By allowing ads to appear on this site, you support the local businesses who, in turn, support great journalism.
Georgia's newspapers posting public notices online
Placeholder Image

The Georgia Press Association has announced that public notices from all 159 counties are now available online at

The site now offers coverage of public notices from across Georgia via the Internet.

Combined with the same local public notices published in the legal organ newspaper for each county in the state, the Georgia newspaper industry can boast of providing the widest possible access to public notices of any state in the nation.

"This is a great milestone to get accomplished for all of the newspapers in Georgia, and more importantly, for the citizens of Georgia," said GPA President Judy Fleming, general manager of the Early County News in Blakely.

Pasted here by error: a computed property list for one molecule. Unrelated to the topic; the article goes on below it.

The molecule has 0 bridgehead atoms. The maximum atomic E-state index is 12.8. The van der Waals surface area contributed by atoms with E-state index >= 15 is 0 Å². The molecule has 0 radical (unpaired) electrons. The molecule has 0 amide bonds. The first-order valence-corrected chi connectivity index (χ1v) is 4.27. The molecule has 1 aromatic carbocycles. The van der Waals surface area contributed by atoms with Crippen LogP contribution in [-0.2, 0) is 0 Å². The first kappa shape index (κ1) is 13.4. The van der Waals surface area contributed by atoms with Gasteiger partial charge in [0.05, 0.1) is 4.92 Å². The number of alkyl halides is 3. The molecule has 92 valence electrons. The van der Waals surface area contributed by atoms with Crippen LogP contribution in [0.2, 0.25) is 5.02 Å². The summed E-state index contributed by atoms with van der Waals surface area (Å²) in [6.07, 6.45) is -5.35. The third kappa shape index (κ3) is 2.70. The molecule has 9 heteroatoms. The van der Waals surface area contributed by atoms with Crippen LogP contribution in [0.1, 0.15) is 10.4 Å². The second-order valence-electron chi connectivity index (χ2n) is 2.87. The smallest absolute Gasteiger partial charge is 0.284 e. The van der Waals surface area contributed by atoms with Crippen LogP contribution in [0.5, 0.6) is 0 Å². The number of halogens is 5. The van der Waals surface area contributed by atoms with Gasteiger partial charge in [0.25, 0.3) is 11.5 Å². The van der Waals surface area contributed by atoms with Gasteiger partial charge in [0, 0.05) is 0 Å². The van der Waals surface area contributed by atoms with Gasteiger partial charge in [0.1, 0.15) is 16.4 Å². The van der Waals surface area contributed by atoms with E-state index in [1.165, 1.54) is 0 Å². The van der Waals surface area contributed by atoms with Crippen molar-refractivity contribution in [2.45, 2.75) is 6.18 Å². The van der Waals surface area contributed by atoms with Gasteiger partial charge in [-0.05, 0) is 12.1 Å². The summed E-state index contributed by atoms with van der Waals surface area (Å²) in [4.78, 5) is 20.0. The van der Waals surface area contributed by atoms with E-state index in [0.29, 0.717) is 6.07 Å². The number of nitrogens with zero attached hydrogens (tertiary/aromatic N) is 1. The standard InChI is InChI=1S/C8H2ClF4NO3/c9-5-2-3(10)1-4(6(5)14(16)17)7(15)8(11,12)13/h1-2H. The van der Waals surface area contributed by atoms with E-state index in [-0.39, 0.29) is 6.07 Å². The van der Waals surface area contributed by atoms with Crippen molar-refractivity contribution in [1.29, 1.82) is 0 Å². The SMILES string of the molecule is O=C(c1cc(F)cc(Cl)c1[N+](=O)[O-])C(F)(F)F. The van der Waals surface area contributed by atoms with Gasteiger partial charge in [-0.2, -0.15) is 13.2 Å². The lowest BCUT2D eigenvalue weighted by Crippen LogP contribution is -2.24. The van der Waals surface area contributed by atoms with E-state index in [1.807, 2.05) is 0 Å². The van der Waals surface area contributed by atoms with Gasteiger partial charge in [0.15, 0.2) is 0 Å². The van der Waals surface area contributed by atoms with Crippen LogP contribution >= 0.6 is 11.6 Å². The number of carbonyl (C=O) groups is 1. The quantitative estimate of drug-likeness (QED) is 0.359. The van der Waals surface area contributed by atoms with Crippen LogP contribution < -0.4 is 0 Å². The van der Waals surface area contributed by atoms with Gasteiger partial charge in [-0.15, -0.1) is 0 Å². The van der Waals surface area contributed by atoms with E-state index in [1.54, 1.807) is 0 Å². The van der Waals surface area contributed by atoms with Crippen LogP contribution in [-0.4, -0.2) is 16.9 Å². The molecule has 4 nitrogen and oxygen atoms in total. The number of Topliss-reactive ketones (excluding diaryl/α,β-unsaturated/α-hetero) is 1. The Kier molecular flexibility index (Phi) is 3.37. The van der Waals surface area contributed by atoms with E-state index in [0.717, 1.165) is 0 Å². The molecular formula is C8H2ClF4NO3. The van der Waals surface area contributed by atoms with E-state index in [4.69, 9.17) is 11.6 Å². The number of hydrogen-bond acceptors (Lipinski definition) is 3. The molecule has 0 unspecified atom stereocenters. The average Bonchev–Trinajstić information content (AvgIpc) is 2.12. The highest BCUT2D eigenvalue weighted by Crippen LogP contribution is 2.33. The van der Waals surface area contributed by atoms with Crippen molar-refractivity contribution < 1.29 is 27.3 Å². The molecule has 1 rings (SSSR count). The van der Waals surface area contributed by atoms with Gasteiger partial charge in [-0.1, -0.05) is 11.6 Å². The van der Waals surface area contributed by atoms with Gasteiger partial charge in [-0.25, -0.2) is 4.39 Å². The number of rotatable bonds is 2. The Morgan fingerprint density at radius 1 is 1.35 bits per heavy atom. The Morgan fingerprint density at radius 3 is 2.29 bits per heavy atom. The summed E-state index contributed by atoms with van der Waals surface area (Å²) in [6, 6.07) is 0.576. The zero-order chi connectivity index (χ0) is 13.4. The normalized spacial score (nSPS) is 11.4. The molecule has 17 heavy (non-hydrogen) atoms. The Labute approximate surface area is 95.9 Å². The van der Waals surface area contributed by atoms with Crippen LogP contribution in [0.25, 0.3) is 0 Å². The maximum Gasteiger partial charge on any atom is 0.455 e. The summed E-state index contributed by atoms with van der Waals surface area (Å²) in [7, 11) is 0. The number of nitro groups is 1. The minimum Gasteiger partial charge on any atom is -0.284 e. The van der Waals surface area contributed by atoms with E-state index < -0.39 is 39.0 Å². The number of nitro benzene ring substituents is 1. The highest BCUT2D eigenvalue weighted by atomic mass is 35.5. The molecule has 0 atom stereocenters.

"That is a goal we set for the association, and it included a number of nonmember papers to achieve. This initiative really shows the commitment of the GPA to continued growth of all media in the state," said GPA Past President Burgett Mooney, publisher of the Rome News-Tribune. A key goal of Mooney’s term, which ended in June, was to get all of Georgia’s public notices online.

The Web site is a database of public notices — everything from adoptions to public hearings to probate and election notices and foreclosures and seizures — searchable by county, by map, by category or by keyword. It is free to all users.

The GPA and the state’s newspaper industry started the Web site more than four years ago as a way to increase access to the notices and to fend off potential legislative efforts to use third-party companies or government Web sites for publication of notices.

Other states have seen such efforts, which would reduce overall access to the public. Several companies nationwide have begun to mount legislative lobbying and public relations campaigns to win the right to publish public notices.

"A lot of people and newspapers didn’t realize that public notices could be taken from newspapers," Fleming said of the push to get notices from the legal organs of the final counties online. "Once they grasped that public access could be lost, we went forward from there."